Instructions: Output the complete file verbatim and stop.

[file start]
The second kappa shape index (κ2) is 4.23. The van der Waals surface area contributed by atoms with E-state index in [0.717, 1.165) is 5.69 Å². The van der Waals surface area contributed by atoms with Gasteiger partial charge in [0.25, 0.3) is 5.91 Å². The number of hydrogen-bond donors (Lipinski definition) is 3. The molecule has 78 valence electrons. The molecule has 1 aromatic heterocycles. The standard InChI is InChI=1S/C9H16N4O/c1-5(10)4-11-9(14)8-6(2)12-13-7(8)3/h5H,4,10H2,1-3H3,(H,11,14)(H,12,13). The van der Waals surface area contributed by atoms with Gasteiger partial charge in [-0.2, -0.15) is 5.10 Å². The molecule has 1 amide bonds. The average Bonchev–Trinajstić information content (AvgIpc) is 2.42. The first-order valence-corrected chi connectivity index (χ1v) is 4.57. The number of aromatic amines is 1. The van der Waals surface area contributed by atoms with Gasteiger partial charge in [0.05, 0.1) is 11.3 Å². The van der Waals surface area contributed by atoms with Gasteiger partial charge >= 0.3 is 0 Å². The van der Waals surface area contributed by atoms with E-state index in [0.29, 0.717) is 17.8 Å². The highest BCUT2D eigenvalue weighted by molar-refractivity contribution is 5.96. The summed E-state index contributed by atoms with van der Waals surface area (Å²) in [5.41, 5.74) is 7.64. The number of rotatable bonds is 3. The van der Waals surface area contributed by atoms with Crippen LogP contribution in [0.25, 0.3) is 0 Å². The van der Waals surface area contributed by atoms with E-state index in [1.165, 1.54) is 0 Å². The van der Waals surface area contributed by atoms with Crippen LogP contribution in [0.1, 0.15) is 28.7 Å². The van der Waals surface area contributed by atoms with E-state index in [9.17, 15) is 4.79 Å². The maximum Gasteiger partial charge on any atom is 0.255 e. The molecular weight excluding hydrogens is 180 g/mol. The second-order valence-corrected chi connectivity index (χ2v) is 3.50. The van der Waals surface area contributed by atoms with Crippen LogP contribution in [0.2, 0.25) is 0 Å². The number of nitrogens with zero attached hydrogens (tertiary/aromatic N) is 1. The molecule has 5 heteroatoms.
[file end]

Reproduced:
The second kappa shape index (κ2) is 4.23. The van der Waals surface area contributed by atoms with E-state index in [0.717, 1.165) is 5.69 Å². The van der Waals surface area contributed by atoms with Gasteiger partial charge in [0.25, 0.3) is 5.91 Å². The number of hydrogen-bond donors (Lipinski definition) is 3. The molecule has 78 valence electrons. The molecule has 1 aromatic heterocycles. The standard InChI is InChI=1S/C9H16N4O/c1-5(10)4-11-9(14)8-6(2)12-13-7(8)3/h5H,4,10H2,1-3H3,(H,11,14)(H,12,13). The van der Waals surface area contributed by atoms with Gasteiger partial charge in [-0.2, -0.15) is 5.10 Å². The molecule has 1 amide bonds. The average Bonchev–Trinajstić information content (AvgIpc) is 2.42. The first-order valence-corrected chi connectivity index (χ1v) is 4.57. The number of aromatic amines is 1. The van der Waals surface area contributed by atoms with Gasteiger partial charge in [0.05, 0.1) is 11.3 Å². The van der Waals surface area contributed by atoms with Gasteiger partial charge >= 0.3 is 0 Å². The van der Waals surface area contributed by atoms with E-state index in [0.29, 0.717) is 17.8 Å². The highest BCUT2D eigenvalue weighted by molar-refractivity contribution is 5.96. The summed E-state index contributed by atoms with van der Waals surface area (Å²) in [5.41, 5.74) is 7.64. The number of rotatable bonds is 3. The van der Waals surface area contributed by atoms with Crippen LogP contribution in [0.25, 0.3) is 0 Å². The van der Waals surface area contributed by atoms with E-state index in [1.165, 1.54) is 0 Å². The van der Waals surface area contributed by atoms with Crippen LogP contribution in [0.1, 0.15) is 28.7 Å². The van der Waals surface area contributed by atoms with E-state index in [9.17, 15) is 4.79 Å². The maximum Gasteiger partial charge on any atom is 0.255 e. The molecular weight excluding hydrogens is 180 g/mol. The second-order valence-corrected chi connectivity index (χ2v) is 3.50. The van der Waals surface area contributed by atoms with Crippen LogP contribution in [0.2, 0.25) is 0 Å². The number of nitrogens with zero attached hydrogens (tertiary/aromatic N) is 1. The molecule has 5 heteroatoms.